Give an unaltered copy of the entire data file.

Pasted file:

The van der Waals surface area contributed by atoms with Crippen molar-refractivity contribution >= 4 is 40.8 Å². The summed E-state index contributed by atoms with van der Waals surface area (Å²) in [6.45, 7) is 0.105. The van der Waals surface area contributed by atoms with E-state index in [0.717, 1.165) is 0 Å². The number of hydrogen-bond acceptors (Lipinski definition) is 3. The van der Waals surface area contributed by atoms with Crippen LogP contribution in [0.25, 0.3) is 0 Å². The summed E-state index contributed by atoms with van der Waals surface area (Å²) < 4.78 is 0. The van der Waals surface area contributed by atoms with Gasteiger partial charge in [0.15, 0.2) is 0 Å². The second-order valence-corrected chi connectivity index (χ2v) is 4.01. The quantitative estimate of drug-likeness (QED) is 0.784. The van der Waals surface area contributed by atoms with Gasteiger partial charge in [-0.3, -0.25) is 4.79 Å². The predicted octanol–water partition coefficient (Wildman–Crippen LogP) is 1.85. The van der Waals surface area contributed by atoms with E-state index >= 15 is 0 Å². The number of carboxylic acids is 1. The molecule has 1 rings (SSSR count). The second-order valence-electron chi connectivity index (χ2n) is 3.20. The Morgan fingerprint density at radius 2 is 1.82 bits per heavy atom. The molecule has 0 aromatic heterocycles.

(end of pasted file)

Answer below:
The van der Waals surface area contributed by atoms with Crippen molar-refractivity contribution >= 4 is 40.8 Å². The summed E-state index contributed by atoms with van der Waals surface area (Å²) in [6.45, 7) is 0.105. The van der Waals surface area contributed by atoms with E-state index in [0.717, 1.165) is 0 Å². The number of hydrogen-bond acceptors (Lipinski definition) is 3. The van der Waals surface area contributed by atoms with Crippen LogP contribution in [0.25, 0.3) is 0 Å². The summed E-state index contributed by atoms with van der Waals surface area (Å²) < 4.78 is 0. The van der Waals surface area contributed by atoms with Gasteiger partial charge in [0.15, 0.2) is 0 Å². The second-order valence-corrected chi connectivity index (χ2v) is 4.01. The quantitative estimate of drug-likeness (QED) is 0.784. The van der Waals surface area contributed by atoms with Gasteiger partial charge in [-0.3, -0.25) is 4.79 Å². The predicted octanol–water partition coefficient (Wildman–Crippen LogP) is 1.85. The van der Waals surface area contributed by atoms with E-state index >= 15 is 0 Å². The number of carboxylic acids is 1. The molecule has 1 rings (SSSR count). The second-order valence-electron chi connectivity index (χ2n) is 3.20. The Morgan fingerprint density at radius 2 is 1.82 bits per heavy atom. The molecule has 0 aromatic heterocycles.